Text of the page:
Friday, September 1, 2023 at 10:30am CT
Speaker: Dallas Sherman, Postdoctoral Research Fellow, Ocean and Earth ElectroMagnetic laboratory (OCEEMlab), University of Texas Institute for Geophysics
Host: Eric Attias
Title: Geophysics in Sustainable Resource Development and Hazard Assessment: A Focus on Marine Electromagnetics
Abstract: Geophysics has an increasingly important role to play in developing resources and assessing hazards for a sustainable future. This talk will present select case studies highlighting the use of geophysics in general, and marine electrogmagnetics in specific, to this end.
As the clean energy transition gains momentum, the demand for rare earth minerals has driven industry to seek deposits with increased logistical difficulties. Geophysics is a key component in not only quantifying the ore body, but also in guiding infrastructure development, as demonstrated by exploration in remote northern British Columbia and Greenland.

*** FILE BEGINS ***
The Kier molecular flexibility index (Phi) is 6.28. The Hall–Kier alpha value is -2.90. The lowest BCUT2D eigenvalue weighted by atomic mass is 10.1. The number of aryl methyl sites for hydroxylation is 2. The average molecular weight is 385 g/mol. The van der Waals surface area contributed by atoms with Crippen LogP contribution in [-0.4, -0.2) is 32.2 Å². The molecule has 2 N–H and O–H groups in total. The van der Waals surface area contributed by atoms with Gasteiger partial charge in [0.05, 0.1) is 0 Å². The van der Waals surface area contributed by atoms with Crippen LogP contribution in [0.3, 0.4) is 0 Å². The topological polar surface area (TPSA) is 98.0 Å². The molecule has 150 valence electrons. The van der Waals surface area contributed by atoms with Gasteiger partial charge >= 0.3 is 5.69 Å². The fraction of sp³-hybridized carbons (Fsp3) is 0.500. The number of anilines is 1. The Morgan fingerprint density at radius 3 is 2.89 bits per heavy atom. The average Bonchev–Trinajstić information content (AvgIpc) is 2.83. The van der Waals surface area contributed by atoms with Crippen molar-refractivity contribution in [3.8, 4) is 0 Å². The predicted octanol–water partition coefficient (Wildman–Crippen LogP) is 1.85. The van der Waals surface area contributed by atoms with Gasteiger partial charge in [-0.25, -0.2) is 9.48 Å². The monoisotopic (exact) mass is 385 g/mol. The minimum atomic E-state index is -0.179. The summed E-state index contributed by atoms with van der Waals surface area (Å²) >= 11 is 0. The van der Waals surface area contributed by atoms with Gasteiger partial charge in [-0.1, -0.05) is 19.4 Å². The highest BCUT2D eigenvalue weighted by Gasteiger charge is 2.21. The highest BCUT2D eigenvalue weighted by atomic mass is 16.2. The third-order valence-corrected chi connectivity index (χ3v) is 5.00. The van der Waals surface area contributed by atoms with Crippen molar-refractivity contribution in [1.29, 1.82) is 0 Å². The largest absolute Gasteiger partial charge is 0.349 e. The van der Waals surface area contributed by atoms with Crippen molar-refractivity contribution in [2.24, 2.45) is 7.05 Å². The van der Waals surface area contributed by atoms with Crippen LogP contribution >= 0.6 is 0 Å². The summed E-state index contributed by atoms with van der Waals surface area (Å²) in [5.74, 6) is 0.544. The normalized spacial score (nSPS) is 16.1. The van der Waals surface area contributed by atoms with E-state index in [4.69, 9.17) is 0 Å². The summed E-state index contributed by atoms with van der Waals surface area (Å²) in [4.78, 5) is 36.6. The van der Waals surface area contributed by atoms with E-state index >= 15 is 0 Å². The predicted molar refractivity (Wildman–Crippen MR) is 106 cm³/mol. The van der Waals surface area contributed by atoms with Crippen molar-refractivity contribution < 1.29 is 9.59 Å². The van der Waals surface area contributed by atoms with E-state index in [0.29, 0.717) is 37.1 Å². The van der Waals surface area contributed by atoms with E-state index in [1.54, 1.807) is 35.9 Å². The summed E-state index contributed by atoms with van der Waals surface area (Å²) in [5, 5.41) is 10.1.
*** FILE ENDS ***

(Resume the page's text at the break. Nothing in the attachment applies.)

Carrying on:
Developments in marine electromagnetics has allowed for near-shore surveys in support of discovery and management of offshore fresh ground water reservoirs and assessment of relict permafrost conditions. A surface-towed controlled-source electromagnetic (CSEM) system used offshore Hawaii identified a new mechanism for fresh groundwater discharge, as well as the presence of freshwater plumes and a large offshore fresh groundwater reservoir. The same surface-towed system successfully mapped subsea ice-bearing permafrost on the Beaufort Shelf along 200~km of coastline, an important step in quantifying the climate change hazard posed by relict permafrost and its associated methane hydrate. Maps of depth to permafrost and its thickness were produced from electrical resistivity inversions. This system provides a cost effective method that could be used to further quantify permafrost extent, provide a baseline for measurements of future degradation, and provide observational constraints to aid in permafrost modeling studies.